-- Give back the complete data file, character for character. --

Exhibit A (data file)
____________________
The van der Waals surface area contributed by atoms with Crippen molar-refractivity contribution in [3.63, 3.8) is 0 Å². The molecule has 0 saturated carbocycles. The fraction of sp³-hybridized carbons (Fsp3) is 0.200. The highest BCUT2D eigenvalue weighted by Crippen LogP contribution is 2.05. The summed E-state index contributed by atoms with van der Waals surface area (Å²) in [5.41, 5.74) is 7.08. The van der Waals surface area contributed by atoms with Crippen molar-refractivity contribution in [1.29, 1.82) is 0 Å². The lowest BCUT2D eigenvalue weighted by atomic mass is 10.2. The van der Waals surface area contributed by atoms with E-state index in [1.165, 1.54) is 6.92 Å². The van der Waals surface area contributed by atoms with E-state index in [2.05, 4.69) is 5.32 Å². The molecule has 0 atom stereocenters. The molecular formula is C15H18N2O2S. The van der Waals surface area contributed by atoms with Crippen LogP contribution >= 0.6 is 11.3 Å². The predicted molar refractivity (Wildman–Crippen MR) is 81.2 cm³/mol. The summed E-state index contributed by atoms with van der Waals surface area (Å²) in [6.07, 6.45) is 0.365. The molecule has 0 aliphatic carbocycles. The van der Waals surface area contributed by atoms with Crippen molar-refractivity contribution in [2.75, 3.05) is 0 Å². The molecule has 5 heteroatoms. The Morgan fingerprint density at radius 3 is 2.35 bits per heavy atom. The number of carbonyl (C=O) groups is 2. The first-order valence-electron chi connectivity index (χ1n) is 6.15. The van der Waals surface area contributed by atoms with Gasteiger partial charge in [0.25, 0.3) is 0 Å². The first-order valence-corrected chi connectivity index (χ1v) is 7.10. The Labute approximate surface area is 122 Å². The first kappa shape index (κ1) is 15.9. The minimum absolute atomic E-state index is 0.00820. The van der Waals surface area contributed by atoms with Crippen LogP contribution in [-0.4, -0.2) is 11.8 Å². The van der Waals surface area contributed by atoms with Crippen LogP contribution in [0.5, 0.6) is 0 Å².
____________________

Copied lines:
The van der Waals surface area contributed by atoms with Crippen molar-refractivity contribution in [3.63, 3.8) is 0 Å². The molecule has 0 saturated carbocycles. The fraction of sp³-hybridized carbons (Fsp3) is 0.200. The highest BCUT2D eigenvalue weighted by Crippen LogP contribution is 2.05. The summed E-state index contributed by atoms with van der Waals surface area (Å²) in [5.41, 5.74) is 7.08. The van der Waals surface area contributed by atoms with Crippen molar-refractivity contribution in [1.29, 1.82) is 0 Å². The lowest BCUT2D eigenvalue weighted by atomic mass is 10.2. The van der Waals surface area contributed by atoms with E-state index in [1.165, 1.54) is 6.92 Å². The van der Waals surface area contributed by atoms with E-state index in [2.05, 4.69) is 5.32 Å². The molecule has 0 atom stereocenters. The molecular formula is C15H18N2O2S. The van der Waals surface area contributed by atoms with Crippen LogP contribution >= 0.6 is 11.3 Å². The predicted molar refractivity (Wildman–Crippen MR) is 81.2 cm³/mol. The summed E-state index contributed by atoms with van der Waals surface area (Å²) in [6.07, 6.45) is 0.365. The molecule has 0 aliphatic carbocycles. The van der Waals surface area contributed by atoms with Crippen molar-refractivity contribution in [2.75, 3.05) is 0 Å². The molecule has 5 heteroatoms. The Morgan fingerprint density at radius 3 is 2.35 bits per heavy atom. The number of carbonyl (C=O) groups is 2. The first-order valence-electron chi connectivity index (χ1n) is 6.15. The van der Waals surface area contributed by atoms with Gasteiger partial charge in [0.25, 0.3) is 0 Å². The first-order valence-corrected chi connectivity index (χ1v) is 7.10. The Labute approximate surface area is 122 Å². The first kappa shape index (κ1) is 15.9. The minimum absolute atomic E-state index is 0.00820. The van der Waals surface area contributed by atoms with Crippen LogP contribution in [-0.4, -0.2) is 11.8 Å². The van der Waals surface area contributed by atoms with Crippen LogP contribution in [0.5, 0.6) is 0 Å².